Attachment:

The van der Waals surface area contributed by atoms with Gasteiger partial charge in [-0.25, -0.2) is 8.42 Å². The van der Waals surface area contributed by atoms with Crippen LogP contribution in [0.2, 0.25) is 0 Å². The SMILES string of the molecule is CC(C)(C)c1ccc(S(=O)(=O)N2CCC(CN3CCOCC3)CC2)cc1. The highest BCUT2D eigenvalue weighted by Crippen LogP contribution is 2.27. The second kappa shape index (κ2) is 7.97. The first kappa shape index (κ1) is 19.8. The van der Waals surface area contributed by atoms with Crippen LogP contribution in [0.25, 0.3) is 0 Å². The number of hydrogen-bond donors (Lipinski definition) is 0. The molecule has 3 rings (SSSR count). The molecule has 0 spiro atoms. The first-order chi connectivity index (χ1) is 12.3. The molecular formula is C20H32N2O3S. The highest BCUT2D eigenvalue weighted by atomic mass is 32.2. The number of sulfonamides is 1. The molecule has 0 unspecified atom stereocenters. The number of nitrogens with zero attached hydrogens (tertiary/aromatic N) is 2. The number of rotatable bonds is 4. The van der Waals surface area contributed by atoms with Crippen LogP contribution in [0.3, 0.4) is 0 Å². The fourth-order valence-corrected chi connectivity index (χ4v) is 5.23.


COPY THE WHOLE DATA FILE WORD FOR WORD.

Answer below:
The van der Waals surface area contributed by atoms with Gasteiger partial charge in [-0.25, -0.2) is 8.42 Å². The van der Waals surface area contributed by atoms with Crippen LogP contribution in [0.2, 0.25) is 0 Å². The SMILES string of the molecule is CC(C)(C)c1ccc(S(=O)(=O)N2CCC(CN3CCOCC3)CC2)cc1. The highest BCUT2D eigenvalue weighted by Crippen LogP contribution is 2.27. The second kappa shape index (κ2) is 7.97. The first kappa shape index (κ1) is 19.8. The van der Waals surface area contributed by atoms with Crippen LogP contribution in [0.25, 0.3) is 0 Å². The number of hydrogen-bond donors (Lipinski definition) is 0. The molecule has 3 rings (SSSR count). The molecule has 0 spiro atoms. The first-order chi connectivity index (χ1) is 12.3. The molecular formula is C20H32N2O3S. The highest BCUT2D eigenvalue weighted by atomic mass is 32.2. The number of sulfonamides is 1. The molecule has 0 unspecified atom stereocenters. The number of nitrogens with zero attached hydrogens (tertiary/aromatic N) is 2. The number of rotatable bonds is 4. The van der Waals surface area contributed by atoms with Crippen LogP contribution in [0.3, 0.4) is 0 Å². The fourth-order valence-corrected chi connectivity index (χ4v) is 5.23.